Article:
By Dennis Romero
For the 13th year Los Angeles promoter Pasquale Rotella and his company Insomniac are putting on one of the nation's largest dance music festivals, Electric Daisy Carnival. We say festival because rave just doesn't do it justice, even though he started off in the glowstick underground.
Propaganda alert: This is the YouTube trailer for the show.
As far as we can tell EDC is the first true rave to expand to a two-day electronic music festival, the expansion of which is making its debut Friday and Saturday at Los Angeles Memorial Coliseum in Exposition Park. The party defies the economy, the death of raving, and the evolution of dance music to include those indie-electro kids in punky colors. But here's EDC, acting like it's an urban Coachella. We asked Rotella, 34, a few questions about his big show.
LA Weekly: Why add a day to EDC, especially in this economy?
Pasquale Rotella: It's part of my big vision. I put a lot of energy into the production, and I always felt like people missed a lot of the aspects of the show because the event was only 12 hours. I also think it makes it more interesting for people to travel to a festival that's two days instead of 12 hours. It's not the best time to try to choose to do this. But hotels are plentiful, they're affordable, and there's enough excitement about the show. So I decided to go for it.
I wanted to add different talent to the show, and with more hours I was able to do that. Thievery Corporation is a good example. STS9, Shiny Toy Guns – those are not acts we would normally get. It's opening doors for different people to check it out. I want EDC to be known worldwide.
Are you influenced by other festivals?
I look at Bonnaroo. I look at Coachella. I look at Glastonbury. It's great to see those kinds of events have success, and we definitely get influenced by them. We've been thinking about it for a couple years. We want to get the Burning Man community. When you're out there in the desert all kinds of ideas come into your mind. There's a whole electro thing that's buzzing right now, too. We're booking more electro acts. But when I envision what I want a Daisy fan to be, I don't think of a burner or raver or electro kid. I really want it to be eclectic. I want it to be something for everyone.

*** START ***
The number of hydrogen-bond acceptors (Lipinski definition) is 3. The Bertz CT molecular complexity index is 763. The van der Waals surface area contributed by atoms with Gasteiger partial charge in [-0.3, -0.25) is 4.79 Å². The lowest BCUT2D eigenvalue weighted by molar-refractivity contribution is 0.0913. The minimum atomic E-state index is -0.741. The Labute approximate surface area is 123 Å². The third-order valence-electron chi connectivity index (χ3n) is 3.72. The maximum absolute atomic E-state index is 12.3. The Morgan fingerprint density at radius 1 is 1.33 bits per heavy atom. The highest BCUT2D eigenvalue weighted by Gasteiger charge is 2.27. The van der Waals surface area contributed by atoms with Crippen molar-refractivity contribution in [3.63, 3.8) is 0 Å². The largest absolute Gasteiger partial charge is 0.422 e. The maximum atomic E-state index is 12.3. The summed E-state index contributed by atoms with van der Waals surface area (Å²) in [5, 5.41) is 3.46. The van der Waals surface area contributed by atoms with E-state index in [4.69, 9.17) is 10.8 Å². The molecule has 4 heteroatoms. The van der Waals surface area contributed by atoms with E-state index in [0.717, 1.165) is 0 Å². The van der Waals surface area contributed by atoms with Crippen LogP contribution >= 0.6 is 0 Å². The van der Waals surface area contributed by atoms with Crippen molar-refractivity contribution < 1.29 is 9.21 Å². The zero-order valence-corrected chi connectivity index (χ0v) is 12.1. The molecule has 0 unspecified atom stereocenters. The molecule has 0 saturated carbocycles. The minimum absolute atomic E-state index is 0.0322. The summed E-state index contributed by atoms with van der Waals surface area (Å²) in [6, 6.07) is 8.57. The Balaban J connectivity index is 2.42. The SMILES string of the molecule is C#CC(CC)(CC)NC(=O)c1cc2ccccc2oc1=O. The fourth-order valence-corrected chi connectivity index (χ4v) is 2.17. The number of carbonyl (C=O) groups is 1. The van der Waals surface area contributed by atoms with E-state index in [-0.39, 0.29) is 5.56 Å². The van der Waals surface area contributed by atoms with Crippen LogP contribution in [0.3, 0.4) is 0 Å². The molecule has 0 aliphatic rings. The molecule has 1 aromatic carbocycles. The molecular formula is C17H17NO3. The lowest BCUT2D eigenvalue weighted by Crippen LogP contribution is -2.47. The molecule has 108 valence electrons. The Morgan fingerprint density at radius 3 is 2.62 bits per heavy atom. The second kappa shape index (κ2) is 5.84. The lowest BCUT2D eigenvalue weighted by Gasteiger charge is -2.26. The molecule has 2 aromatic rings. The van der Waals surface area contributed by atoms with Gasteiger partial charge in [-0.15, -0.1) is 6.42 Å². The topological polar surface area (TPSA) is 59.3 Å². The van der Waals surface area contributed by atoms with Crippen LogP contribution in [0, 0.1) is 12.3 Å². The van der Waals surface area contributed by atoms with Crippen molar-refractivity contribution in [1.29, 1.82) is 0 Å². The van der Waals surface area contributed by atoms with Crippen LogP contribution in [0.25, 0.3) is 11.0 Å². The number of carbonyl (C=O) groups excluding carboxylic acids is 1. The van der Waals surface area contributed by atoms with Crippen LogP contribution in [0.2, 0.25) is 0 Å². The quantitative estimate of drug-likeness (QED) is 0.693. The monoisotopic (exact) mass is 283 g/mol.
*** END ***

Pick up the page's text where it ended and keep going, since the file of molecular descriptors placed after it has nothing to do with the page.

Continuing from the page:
It seems like there's a whole new generation of dance fans.
Young people are opening their minds a bit. They don't like just one certain kind of music. If it sparks something – electronic music, drum 'n' bass, rock 'n' roll – I'm in. There are a lot of artists, even DJs, bringing live elements to the stage. It's not just about playing the thumping, four-on-the-floor, same-old beat. They have singers, live instruments. What's happening in music right now is really exciting.
What are your audience goals?
We feel confident we can do 100,000 people over two days. Our presales are telling us we're looking good for 70,000 to 75,000 on Saturday and 30,000 to 35,000 on Friday.
Why do a Friday instead of a Sunday as the additional day?
I thought of people having to go to work on Monday. I also looked at other festvials around the world and tried to get a grasp of when the stronger nights were. I saw Friday as the stronger night [compared to Sunday].
You've been doing this since the early 1990s.
I did my first event in '92; I started Insomniac in '93.
Did you ever think it would still be happening, on such a grand scale, more than 15 years later?
When I dreamt about where I wanted to take things, I had big visions. I saw movie clips going through my mind with all kinds of ideas. I didn't' really think about 100,000 people though. I did know and feel confident that it would grow to a level where it wasn't an underground thing anymore. I didn't know it was going to be this big.
At what point did you realize it wasn't underground anymore?
I would say around '99, 2000, with the number of people, the kind of people who were going out, the commercial success of the acts, the acts getting radio play, the car commercials playing electronic music. You heard dance music everywhere. When I was going to my first events, I couldn't' even find out where to get the music. My first electronic mixtape was bought at a warehouse party from a girl all dressed up selling tapes from local DJs out of a tray. I tried to go to Tower records and there was nothing there.
Eh. There's nothing there now.
[Laughs]. It's definitely come back bigger, but it's way different. Look at the Black Eyed Peas working with Fedde Le Grand and Crookers. It's gotten a lot more commercial. Even hip-hop is dancey now. You'll go to a Hollywood club and hear Daft Punk and Lady Gaga in like the most commercial environment with bottle service. It wasn't like that back then. Now it's like, electronic-music artists sell tickets. Before it was about the party. I do Tiesto in Concert, and it does really well for me. He's a DJ who sells tickets like a rock act would. That wasn't happening in '99.
Electric Daisy Carnival happens Friday and Saturday with Thievery Corporation (live), Groove Armada, Paul Oakenfold, Paul van Dyk, David Guetta, Benny Benassi, The Crystal Method (live), Kaskade and more at the Los Angeles Memorial Coliseum, 3939 S. Figueroa St., Exposition Park. 18+. Tickets $55-$75-and-up presale. Info: electricdaisycarnival.com.
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